Incoming ruling party National League for Democracy’s (NLD) almost clean sweep of Myanmar’s parliamentary polls has taken the country by storm.
Led by Aung San Suu Kyi, the NLD secured more than 80 per cent of valid votes, giving it the mandate to form the new government and elect the next president. The resounding success has infused many Myanmar citizens with renewed optimism for a more promising future.

Twenty-five-year-old Htet Myet Oo moved out of Myanmar with his parents when he was four years old. Having lived in the UK for 18 years, he has decided to return to Yangon to set up his own restaurant.

He believes the change in government will attract more people like him to head back.

“I think this will stoke up a lot of fires for a lot of people living abroad, people who have always wanted to come back, which the majority of people from Myanmar always have,” said Htet Myet Oo, who is the managing director of the Rangoon Tea House.

“I think it’s very exciting. You look at people like my parents who have waited a very long time, they’ve waited 20 years to move back. You’ll have this little window in the next one year, year and a half where you’re going to see a sudden influx of people,” he added.

Htet Myet Oo said he would advise many people his age, be it young professionals or those who have just left university, to return to Myanmar.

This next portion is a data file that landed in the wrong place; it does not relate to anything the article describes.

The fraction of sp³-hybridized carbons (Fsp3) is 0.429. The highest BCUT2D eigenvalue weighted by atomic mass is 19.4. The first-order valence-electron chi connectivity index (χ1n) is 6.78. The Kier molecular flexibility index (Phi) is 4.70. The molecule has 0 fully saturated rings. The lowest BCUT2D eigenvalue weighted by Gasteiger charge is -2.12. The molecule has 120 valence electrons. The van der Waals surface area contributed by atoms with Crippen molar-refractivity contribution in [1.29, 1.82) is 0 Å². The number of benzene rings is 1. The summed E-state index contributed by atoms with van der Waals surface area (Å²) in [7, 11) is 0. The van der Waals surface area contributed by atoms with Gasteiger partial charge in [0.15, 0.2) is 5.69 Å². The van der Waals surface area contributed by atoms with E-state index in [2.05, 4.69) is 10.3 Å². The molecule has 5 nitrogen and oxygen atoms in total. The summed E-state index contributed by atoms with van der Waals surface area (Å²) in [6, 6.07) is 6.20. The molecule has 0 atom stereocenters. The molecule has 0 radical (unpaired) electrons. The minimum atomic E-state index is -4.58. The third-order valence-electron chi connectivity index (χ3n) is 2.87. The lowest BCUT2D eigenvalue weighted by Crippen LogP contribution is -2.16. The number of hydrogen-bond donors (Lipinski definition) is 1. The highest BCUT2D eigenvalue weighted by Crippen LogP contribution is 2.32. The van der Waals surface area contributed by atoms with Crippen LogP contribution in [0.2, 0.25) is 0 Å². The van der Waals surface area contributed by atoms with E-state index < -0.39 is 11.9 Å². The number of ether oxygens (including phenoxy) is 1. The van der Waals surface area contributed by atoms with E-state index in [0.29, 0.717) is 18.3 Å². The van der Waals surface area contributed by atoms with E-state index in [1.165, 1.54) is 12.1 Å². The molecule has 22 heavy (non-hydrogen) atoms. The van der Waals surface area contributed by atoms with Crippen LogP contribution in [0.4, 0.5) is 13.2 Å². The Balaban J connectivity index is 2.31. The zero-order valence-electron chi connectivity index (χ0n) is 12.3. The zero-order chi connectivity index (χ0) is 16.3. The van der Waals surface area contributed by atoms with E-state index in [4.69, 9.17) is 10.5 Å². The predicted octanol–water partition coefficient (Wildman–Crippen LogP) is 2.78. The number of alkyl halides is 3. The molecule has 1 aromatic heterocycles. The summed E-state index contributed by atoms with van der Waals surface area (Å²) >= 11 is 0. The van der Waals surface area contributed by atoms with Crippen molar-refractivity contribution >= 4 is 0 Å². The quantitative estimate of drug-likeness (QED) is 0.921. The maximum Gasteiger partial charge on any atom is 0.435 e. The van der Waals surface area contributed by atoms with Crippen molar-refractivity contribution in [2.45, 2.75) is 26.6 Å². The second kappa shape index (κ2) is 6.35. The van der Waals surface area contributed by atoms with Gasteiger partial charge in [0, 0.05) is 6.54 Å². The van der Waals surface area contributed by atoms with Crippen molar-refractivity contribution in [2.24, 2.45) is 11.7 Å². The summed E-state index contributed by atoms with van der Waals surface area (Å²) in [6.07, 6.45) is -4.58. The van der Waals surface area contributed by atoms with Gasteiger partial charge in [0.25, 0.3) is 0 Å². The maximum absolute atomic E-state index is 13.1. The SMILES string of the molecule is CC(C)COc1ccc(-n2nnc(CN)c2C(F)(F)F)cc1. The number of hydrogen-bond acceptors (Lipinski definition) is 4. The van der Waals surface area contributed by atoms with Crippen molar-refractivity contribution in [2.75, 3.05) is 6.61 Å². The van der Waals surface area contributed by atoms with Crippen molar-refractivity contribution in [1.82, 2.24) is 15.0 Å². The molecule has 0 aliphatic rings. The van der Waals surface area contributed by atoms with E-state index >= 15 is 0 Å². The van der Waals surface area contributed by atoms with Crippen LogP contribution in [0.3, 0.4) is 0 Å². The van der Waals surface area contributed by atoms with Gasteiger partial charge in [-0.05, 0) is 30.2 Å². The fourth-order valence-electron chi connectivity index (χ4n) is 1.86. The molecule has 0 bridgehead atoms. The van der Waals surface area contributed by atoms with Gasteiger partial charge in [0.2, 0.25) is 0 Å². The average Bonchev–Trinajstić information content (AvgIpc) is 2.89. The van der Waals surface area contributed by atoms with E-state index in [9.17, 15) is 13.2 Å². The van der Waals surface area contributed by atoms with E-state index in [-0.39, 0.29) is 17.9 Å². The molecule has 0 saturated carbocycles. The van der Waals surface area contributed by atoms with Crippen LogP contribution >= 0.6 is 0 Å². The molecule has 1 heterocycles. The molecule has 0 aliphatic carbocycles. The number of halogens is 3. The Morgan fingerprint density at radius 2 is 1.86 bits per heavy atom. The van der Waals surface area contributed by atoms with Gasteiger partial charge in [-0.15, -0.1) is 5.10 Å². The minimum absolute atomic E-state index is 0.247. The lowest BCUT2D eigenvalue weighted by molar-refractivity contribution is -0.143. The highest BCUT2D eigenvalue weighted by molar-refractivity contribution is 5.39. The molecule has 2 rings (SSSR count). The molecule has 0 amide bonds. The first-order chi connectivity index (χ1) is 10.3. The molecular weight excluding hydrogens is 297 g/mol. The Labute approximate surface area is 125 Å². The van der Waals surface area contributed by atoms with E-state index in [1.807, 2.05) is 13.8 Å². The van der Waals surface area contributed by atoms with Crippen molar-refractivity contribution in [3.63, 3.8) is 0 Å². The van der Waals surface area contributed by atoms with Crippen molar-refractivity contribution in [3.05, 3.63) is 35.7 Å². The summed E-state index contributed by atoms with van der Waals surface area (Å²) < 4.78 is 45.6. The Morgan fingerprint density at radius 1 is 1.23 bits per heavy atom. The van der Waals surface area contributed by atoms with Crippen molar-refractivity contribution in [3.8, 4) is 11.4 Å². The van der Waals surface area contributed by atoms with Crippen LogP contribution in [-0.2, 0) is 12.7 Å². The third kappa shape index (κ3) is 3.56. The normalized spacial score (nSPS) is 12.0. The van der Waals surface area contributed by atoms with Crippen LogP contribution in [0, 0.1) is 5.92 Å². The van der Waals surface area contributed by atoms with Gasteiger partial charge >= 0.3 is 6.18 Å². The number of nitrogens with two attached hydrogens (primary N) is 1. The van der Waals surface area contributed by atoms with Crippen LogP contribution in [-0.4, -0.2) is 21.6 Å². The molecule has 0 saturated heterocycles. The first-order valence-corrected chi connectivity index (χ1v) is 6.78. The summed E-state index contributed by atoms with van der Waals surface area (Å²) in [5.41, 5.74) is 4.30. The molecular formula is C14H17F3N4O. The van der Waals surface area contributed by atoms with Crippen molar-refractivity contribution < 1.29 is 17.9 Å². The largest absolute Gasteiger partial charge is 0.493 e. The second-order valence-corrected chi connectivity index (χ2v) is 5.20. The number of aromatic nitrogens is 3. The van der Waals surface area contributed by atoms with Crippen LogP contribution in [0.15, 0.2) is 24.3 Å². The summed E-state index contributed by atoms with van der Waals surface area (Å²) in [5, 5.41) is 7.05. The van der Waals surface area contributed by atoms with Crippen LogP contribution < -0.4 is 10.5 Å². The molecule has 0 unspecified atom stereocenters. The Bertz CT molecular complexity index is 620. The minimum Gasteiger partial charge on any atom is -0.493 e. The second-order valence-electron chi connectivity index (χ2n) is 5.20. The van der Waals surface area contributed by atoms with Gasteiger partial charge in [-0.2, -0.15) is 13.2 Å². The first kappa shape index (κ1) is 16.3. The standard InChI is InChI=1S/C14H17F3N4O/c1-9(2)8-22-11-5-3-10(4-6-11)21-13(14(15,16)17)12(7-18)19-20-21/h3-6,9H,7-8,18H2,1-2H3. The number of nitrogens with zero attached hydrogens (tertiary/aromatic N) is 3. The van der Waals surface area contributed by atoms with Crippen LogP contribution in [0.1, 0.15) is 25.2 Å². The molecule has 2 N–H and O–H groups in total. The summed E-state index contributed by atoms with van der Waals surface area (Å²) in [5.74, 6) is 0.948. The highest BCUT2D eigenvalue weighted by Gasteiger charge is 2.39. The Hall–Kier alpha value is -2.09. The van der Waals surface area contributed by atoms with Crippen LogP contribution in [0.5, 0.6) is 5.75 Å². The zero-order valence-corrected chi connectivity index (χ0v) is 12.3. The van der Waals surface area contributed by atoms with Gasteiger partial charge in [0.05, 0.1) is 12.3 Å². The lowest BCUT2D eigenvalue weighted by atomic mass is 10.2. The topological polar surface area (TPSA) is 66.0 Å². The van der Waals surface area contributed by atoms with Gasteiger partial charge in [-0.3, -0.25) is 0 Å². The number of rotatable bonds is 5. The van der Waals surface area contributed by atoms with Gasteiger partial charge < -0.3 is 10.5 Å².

“This is somewhere, where for now maybe you won’t make as much money as you do abroad, but the amount you can give back to society, the amount you can make a difference here is huge,” he said.

For Myanmar’s business community, they are more than eager at the thought of having more skilled workers return to contribute to the economy. International companies, from telecommunications to banking, have already set up shop in Myanmar.

Many believe the new administration will initiate changes that will attract a tide of investments from overseas.

“They feel like more opportunities will come because the last time, as everybody knows, we (were) still sanctioned by the US and Europe,” said Htun Htun Naing, CEC member of the Myanmar Young Entrepreneurs Association and managing director of Blue Ocean Operating Management.

“So (when the) NLD becomes the government, more foreign investment will come and (we will have) a lot of job opportunities created in Myanmar. So they will need a lot of local people.”

Many citizens around the world are still toying with the idea of relocating to Myanmar for good.

According to some local business owners, some Myanmar citizens who came back to vote have also sussed out potential economic opportunities. But citizens have been advised against making a hasty decision. As Myanmar goes through its transitional phase, they have been advised to wait a year before making a firm commitment.